• rolls of fat
  • ribs that you can count
  • cellulite
  • body hair
  • wonky teeth
  • acne scars
  • scars in general
  • wrinkles
  • broken noses
  • nipples that are “too big” or “too small” or asymmetrical
  • bellies
  • genitals that don’t look like the ones you’re taught to think of as “normal”
  • Moobs

 

 

So, obviously, that’s only the tip of the iceberg. Please add your own in the comments. And now I’m going to have a cup of coffee, look in the mirror and tell myself that I’m fine the way I am. If I say it often enough I might just start to believe it.

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§ 13 Responses to The beauty myth and me…

  • J McK says:

    “That people you might not expect to see themselves as ugly might well do, at least some of the time. And that I’m trying.”
    Not a lot I can say to that. I personally think you look amazing; scars, dark circles and all. I think a face that looks lived in has character, and that photoshop can fuck off. But, sadly, I can’t tell people how to feel about themselves. CN, you’re awesome. Stay awesome.

  • Goblin says:

    Quite possibly this comment will demonstrate nothing more than me being a bit odd, but to me, the little signs of faces being lived in, of people who’ve lived and grown and had the courage to let life scar them and *keep going*, are actually what I find beautiful/think of as beauty. The idiosyncrasies. The strengths and vulnerabilities that show. A lot of people in the public eye who are supposed to be ‘beautiful’ I tend to find, well, dull. Bland is the word. (As an extension of this concept,I tend to find people with physical – or in fact emotional, but that’s another story – scars powerfully attractive. And chosen marks. Tattoos, eyeliner, etc etc.) I mean, that shot when you’re full face to the camera is absolutely mindblowing simply because you’re *not* trying to hide any of it. I admit that you had a lovely face to start with,but still. It’s the fact that you can look straight at the viewer without trying to hide that *is* beautiful. Not to sound like Keats or anything – hah – but isn’t beauty always about truth (honesty) on some level?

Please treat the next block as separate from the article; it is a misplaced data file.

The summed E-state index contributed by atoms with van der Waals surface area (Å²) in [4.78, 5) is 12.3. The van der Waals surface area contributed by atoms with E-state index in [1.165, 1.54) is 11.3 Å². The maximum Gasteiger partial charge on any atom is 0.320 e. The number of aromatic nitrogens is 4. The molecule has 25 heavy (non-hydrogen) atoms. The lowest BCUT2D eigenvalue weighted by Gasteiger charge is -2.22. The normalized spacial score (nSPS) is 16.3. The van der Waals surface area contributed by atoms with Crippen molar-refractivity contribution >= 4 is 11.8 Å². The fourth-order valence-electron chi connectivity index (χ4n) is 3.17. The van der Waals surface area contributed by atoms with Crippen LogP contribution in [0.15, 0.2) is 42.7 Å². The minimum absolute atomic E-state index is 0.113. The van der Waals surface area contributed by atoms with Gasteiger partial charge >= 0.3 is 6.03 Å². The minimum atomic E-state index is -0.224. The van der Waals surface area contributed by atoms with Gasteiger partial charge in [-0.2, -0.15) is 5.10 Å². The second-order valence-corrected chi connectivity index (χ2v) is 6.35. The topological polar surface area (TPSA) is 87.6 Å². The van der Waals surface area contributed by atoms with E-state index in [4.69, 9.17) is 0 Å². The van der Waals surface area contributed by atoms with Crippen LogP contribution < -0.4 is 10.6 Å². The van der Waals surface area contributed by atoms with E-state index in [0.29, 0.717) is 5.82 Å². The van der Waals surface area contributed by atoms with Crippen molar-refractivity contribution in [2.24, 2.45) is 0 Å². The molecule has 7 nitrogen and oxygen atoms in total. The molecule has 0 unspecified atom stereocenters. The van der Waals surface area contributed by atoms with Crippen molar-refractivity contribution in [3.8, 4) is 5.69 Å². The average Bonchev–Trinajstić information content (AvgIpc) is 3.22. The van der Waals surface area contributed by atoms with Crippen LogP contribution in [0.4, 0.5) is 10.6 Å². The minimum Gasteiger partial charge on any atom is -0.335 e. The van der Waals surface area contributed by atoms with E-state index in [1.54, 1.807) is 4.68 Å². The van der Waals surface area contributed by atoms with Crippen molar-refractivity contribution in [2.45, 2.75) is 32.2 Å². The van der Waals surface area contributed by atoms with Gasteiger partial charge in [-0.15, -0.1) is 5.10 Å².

Ofc, I might be just weird.

  • Clouds says:

    Tattoos. The idea of airbrushing away a “flaw” that the owner of the body themselves put there is ridiculous to me. And I love tattoos – I love to look at them, hear the stories behind them. Likewise facial piercings.

  • Taz says:

    Society frowns upon the monobrow, but Frida Kahlo was my first crush and I’ve had a soft spot for them ever since.

    And stretch marks.

  • Taz says:

    And baldness.

  • Alex says:

    CN, to me you truly look very handsome in that picture. Objectively, yes – but also because for me (and many people I think?) attractiveness – be it in a person, an object, a building, a piece of music, etc is so tied up with emotion and, for want of a better word, content. I find that particular image of you very moving, because of the emotional content and honesty it portrays. In that way, it is also an excellent fit for your album of beautiful, moving, honest work.

  • Chaz says:

    Beauty is truth, truth beauty. Keats may have said it first but it’s still true. I understand what you mean about self imposed beauty standards you feel you have to conform even subconsciously but would never dream of enforcing on another person though.

    Personally I really do think scars are beautiful. I think any outward mark of an inner battle beng fought or won is beautiful. Scars, lines of pain all of it they all tell stories they all show/give an indication of things that cannot usually be seen and they have the potential to be amazingly powerful.

  • Kerry Andrew says: